Pearl Sydenstricker Buck (1892-1973), a 1914 graduate of Randolph-Macon Woman's College, was a woman far ahead of her time. She was a champion of civil rights, women's rights, children's rights, and the rights of those with disabilities long before these issues were talked about in public. Her long and tireless effort to increase understanding between Asia and America left a lasting imprint on the world.
In many ways, Buck was a pioneer who appreciated Chinese life and culture as few Westerners had done before, and she shared her provocative insights with the world. Her most widely recognized book, The Good Earth, for which she was awarded the Pulitzer Prize, offered a description of life in a Chinese peasant village and included the perspectives of women who lived and experienced everyday hardships. As a result, she changed forever the way we see Asia and the people with whom she lived and worked for more than 40 years.
Buck was also an outspoken activist who used her position and considerable influence to advance the causes to which she was so passionately dedicated. In 1949, she helped to set up an international adoption agency, Welcome House, Inc., the first interracial and international adoption agency in the world. Ultimately, Buck herself adopted several interracial children. The Pearl S. Buck Foundation, started in 1964, was dedicated to helping Amerasian children. Welcome House and the Pearl S. Buck Foundation merged in 1992.
Buck was also a founder of the East and West Association, which was dedicated to improving understanding between Asia and America. She led political opposition to Chinese exclusion legislation designed to keep Chinese immigrants out of the U.S. She was one of the few white women who took an early leadership role with the Urban League and the NAACP. Buck was also devoted to the Women's International League for Peace and Freedom. She worked extensively on behalf of the mentally handicapped and wrote The Child Who Never Grew, a moving story about her own mentally retarded daughter, Carol. The book made a major contribution to national understanding of how disabilities affect both children and families.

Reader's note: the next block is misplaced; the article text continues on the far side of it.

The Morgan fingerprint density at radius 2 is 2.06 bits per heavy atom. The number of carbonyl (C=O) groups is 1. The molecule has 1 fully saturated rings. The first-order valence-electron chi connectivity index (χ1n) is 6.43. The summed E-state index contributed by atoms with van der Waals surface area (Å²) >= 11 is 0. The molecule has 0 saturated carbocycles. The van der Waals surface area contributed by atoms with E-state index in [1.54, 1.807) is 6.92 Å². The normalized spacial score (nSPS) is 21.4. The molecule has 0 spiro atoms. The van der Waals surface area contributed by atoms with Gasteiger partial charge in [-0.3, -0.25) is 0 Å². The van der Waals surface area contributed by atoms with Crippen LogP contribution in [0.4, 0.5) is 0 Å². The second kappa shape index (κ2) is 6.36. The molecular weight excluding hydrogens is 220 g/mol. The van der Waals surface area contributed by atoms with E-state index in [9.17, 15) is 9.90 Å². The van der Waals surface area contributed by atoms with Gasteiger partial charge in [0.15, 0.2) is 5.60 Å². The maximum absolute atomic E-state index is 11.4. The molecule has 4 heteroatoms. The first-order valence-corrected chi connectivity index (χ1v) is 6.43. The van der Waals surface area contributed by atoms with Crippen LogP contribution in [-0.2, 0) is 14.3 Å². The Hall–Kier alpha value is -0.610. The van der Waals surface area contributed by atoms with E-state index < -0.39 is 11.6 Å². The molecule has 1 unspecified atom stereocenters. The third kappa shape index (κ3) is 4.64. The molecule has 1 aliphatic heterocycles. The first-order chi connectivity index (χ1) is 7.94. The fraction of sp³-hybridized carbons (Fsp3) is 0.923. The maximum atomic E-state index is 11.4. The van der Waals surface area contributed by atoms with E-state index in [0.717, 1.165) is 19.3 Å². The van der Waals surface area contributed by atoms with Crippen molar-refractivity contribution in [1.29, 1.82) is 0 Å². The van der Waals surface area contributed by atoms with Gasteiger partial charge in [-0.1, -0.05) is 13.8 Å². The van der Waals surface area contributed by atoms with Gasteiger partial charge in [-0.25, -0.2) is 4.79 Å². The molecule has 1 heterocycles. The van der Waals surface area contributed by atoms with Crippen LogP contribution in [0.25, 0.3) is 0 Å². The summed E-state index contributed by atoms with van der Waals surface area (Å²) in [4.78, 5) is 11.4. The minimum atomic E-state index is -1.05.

Recipient of the Nobel Prize for literature (the first American woman to have been so honored) as well as the Pulitzer Prize; inductee into the National Women's Hall of Fame; author of more than 70 books; recognized as the most-widely translated writer today (in more than 60 languages); humanitarian; visionary; and realizer of possibilities and promises for a peaceful future—this was Pearl Buck. She was a remarkable woman who did much to help shape a sympathetic and informed American understanding of China. She left us a timeless legacy—a legacy which Randolph-Macon Woman's College celebrates with this award.
Valerie Harper portrayed Pearl Buck in a one-woman play, All Under Heaven. After premiering at Thoresen Theatre on the R-MWC campus in 1998, the play had a successful run off-Broadway in New York City and in Florida.